antenuptial (L.) made or done before a marriage. E.g. They signed an antenuptial agreement two days before they married.
subpoena (L., under penalty) an order for one to appear at a certain time and place; a writ ordering the same
stipulation an agreement between the parties to a case or between counsel
derogate to lessen; to impair; to take away from. E.g., The amendment to the law derogated from its effectiveness.
variance a disagreement; a discrepancy; in zoning, permission to do something contrary to the zoning bylaws. E.g., She wanted a variance to build a swimming pool on a small lot.
exculpatory tending to clear from guilt (as, The defendant needed exculpatory evidence to establish his innocence.)


Legal Terminology Test

The following sentences will test your knowledge of the legal terms that have been expounded. Decide whether the sentence is true or false, and then answer “True” or “False” next to the question.

1. Interrogatories are written questions.

2. Intestate is another spelling of “interstate,” and it means between states.

3. Circumstantial evidence should be accorded the same legal weight as   direct evidence.

 4. “In loco parentis” always means in the place of a parent.

 5. “Nolle prosequi” means that the Government will not pursue the  prosecution. 

6. “Uttering” means passing (offering) a forged instrument.

7. “Ordinance” and “ordnance” mean the same thing: a local law.

8. An agent is one authorized to act for another.

9. Libel and slander both involve defamation, the former by sight.

10. “Res ipsa loquitur” means while the suit is pending.

 11. A quid pro quo only occurs when somebody offers money for something   (e.g., a bribe).

 12. “Res judicata” means that the case or issue has already been decided or adjudicated.

 13. “Scienter” means knowledge.

 14. “Sic” literally means the place of the seal.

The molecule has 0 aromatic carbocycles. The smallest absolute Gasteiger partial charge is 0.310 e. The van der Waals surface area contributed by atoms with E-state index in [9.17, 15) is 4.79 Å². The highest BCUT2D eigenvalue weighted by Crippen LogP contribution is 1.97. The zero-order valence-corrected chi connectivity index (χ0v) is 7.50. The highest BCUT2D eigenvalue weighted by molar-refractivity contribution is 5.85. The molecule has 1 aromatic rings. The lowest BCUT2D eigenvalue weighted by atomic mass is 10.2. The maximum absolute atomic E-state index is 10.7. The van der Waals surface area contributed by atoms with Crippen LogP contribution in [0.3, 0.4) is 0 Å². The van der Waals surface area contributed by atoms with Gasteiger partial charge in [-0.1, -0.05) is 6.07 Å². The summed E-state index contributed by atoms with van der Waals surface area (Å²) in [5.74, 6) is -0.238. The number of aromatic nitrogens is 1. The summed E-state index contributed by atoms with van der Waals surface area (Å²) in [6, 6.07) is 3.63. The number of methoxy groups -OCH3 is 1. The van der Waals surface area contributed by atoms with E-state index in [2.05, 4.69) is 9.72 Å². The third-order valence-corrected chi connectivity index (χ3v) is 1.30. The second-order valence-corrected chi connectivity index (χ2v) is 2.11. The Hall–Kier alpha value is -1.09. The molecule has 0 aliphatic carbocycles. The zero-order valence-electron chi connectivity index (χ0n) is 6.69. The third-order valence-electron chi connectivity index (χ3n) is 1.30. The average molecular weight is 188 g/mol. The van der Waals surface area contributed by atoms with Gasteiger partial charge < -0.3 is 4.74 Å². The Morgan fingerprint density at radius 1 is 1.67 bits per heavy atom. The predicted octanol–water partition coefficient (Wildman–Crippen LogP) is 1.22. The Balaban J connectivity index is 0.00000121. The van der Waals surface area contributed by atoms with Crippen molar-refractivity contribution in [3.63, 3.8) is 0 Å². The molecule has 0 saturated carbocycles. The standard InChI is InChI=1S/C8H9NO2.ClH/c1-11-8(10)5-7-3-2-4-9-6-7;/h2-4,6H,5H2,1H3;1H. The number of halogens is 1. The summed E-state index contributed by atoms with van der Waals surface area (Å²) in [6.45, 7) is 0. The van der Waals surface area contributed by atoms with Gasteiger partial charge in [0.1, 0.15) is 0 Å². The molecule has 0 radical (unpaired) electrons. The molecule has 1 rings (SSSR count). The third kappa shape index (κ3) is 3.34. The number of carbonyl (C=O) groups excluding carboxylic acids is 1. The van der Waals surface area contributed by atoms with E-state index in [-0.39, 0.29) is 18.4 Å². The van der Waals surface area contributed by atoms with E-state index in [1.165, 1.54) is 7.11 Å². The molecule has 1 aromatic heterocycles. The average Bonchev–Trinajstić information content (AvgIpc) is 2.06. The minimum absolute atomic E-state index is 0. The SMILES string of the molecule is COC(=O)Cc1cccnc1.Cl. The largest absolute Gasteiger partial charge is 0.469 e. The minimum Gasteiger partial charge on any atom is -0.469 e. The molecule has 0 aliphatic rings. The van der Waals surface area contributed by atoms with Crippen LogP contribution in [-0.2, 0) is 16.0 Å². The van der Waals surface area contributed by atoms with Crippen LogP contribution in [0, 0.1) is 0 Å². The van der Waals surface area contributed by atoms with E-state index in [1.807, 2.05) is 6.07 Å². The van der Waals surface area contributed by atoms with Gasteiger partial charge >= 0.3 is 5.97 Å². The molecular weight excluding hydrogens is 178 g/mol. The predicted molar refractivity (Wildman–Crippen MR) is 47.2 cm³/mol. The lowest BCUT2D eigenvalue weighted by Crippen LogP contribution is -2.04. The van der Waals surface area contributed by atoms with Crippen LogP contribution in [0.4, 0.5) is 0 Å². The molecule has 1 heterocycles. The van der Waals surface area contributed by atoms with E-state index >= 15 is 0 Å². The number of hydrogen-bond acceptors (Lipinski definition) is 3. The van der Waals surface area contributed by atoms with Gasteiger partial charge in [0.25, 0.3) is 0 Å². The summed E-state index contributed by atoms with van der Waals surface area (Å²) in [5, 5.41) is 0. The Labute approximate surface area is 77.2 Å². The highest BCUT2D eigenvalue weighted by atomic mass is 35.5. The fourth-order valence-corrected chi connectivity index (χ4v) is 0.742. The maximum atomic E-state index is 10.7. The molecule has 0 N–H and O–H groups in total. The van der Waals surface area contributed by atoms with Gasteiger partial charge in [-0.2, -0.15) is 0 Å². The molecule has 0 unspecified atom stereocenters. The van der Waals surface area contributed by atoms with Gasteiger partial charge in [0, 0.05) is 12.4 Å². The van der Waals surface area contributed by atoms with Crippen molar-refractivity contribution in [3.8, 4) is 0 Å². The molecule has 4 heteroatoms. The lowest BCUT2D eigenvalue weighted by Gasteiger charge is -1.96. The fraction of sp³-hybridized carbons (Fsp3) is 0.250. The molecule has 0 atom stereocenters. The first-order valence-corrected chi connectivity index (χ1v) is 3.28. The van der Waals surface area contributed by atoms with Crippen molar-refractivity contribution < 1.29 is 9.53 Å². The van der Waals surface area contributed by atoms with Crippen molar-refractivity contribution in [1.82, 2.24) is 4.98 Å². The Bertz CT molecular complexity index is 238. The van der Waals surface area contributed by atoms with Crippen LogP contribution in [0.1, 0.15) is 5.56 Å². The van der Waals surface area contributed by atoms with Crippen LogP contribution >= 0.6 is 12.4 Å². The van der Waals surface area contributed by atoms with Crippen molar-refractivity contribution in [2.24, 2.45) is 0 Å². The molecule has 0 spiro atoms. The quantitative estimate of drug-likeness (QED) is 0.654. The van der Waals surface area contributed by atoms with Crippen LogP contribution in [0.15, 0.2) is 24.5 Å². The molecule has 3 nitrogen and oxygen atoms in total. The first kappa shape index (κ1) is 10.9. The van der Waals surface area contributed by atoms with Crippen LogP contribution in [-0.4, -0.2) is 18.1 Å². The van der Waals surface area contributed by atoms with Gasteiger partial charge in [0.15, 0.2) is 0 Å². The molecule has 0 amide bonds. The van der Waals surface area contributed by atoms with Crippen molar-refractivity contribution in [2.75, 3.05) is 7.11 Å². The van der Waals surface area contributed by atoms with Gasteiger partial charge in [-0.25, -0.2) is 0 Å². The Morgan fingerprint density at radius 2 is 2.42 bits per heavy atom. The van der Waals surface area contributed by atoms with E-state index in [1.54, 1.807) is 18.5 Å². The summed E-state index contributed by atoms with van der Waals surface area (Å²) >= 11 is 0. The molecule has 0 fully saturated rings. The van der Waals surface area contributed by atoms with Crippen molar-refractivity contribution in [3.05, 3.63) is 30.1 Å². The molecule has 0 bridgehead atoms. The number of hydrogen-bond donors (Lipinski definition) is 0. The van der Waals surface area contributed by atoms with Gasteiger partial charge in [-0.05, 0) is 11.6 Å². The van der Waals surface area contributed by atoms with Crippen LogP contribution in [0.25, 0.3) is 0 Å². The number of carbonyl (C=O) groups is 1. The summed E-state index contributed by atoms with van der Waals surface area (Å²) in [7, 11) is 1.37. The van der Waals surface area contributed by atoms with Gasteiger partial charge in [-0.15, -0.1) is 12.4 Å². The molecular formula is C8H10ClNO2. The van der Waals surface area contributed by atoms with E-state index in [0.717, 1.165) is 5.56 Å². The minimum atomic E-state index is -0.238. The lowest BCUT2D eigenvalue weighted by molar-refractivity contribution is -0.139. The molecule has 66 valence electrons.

15. An antenuptial contract has no binding force unless a judge participates   by signing that contract.

 16. “Respondeat superior” means that superiors have to respond for the
 wrongs of his/her agents or servants.

 17. Generally, plaintiffs sue and defendants defend.

 18. A change of venue refers to a defendant changing his plea from not
 guilty to guilty.

 19. In law, a complainant is a chronic malcontent.

 20. Ex parte hearings are never attended by all parties to the action.
 21. A synonym for “lien” is encumbrance.

 22. Nonsuits terminate civil cases.

 23. Mortgagees are usually homeowners.

 24. The defense of laches means delay.

 25. A counterclaim is the defendant’s claim against the plaintiff.

 26. A defendant is one for whom an action is brought.

 27. “Mens rea” is Latin for present at the scene of the crime.

 28. “Ex post facto” means before the fact.

 29. “Chattels” is French for right of way.

 30. “Proximate cause” means the direct cause.

 31. A good working definition of “estate” is ownership interests in real or  personal property.

 32. Durance vile is any substance, especially fluid, that is vile or bad to the  taste.

 33. Duress can be a threat or coercion.

 34. An easement is a right of way.

 35. If one owes money to a creditor, his/her wages could be garnished.

 36. An eleemosynary corporation is one created for profit.

 37. “In flagrante delicto” means the flagrant dereliction of duty.

 38. Consortium is one’s legal right to the service of another person (e.g., father and daughter).

 39. Raison d’etre is the legal principle allowing defendants to sue plaintiffs, but only in very special cases.

 40. When a party to a suit represents himself or herself, that party is said to be appearing pro se.
 41. “Subpoena” literally means under penalty. Specifically, it means one should come to court.

 42. A stipulation is a statement made ex parte and agreed to by the judge.

 43. “Derogate” means to delegate a fair amount of responsibility to each attorney in a law firm.

 44. A variance means a few things, one of which is an exception to the zoning bylaws.

 45. Exculpatory evidence generally tends to help defendants.

 46. “Dictum” means the parties must abide by the dictates of the judge.

 47. “Subpoena duces tecum” orders one to bring certain items to court.
 48. “Habeas corpus” is a writ issued to bring someone before a judge.

49. Personal property cannot include real estate.

50. One can give another the power of attorney by a written instrument.